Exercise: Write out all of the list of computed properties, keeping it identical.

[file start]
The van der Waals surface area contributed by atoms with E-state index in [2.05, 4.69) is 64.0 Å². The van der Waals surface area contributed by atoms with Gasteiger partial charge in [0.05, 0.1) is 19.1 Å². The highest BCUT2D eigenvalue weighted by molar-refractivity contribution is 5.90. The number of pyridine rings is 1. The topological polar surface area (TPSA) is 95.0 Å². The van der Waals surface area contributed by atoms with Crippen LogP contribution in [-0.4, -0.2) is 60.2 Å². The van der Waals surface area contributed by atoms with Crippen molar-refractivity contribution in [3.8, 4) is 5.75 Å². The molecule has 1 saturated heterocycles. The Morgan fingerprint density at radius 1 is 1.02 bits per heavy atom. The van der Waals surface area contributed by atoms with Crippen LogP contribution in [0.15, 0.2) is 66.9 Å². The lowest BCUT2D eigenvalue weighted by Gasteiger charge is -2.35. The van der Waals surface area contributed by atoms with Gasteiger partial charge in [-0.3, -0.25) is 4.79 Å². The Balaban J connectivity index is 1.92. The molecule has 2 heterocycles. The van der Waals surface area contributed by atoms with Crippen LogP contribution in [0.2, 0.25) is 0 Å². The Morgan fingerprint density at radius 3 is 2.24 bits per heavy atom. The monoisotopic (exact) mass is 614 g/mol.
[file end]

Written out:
The van der Waals surface area contributed by atoms with E-state index in [2.05, 4.69) is 64.0 Å². The van der Waals surface area contributed by atoms with Gasteiger partial charge in [0.05, 0.1) is 19.1 Å². The highest BCUT2D eigenvalue weighted by molar-refractivity contribution is 5.90. The number of pyridine rings is 1. The topological polar surface area (TPSA) is 95.0 Å². The van der Waals surface area contributed by atoms with Crippen LogP contribution in [-0.4, -0.2) is 60.2 Å². The van der Waals surface area contributed by atoms with Crippen molar-refractivity contribution in [3.8, 4) is 5.75 Å². The molecule has 1 saturated heterocycles. The Morgan fingerprint density at radius 1 is 1.02 bits per heavy atom. The van der Waals surface area contributed by atoms with Crippen LogP contribution in [0.15, 0.2) is 66.9 Å². The lowest BCUT2D eigenvalue weighted by Gasteiger charge is -2.35. The van der Waals surface area contributed by atoms with Gasteiger partial charge in [-0.3, -0.25) is 4.79 Å². The Balaban J connectivity index is 1.92. The molecule has 2 heterocycles. The van der Waals surface area contributed by atoms with Crippen LogP contribution in [0.2, 0.25) is 0 Å². The Morgan fingerprint density at radius 3 is 2.24 bits per heavy atom. The monoisotopic (exact) mass is 614 g/mol.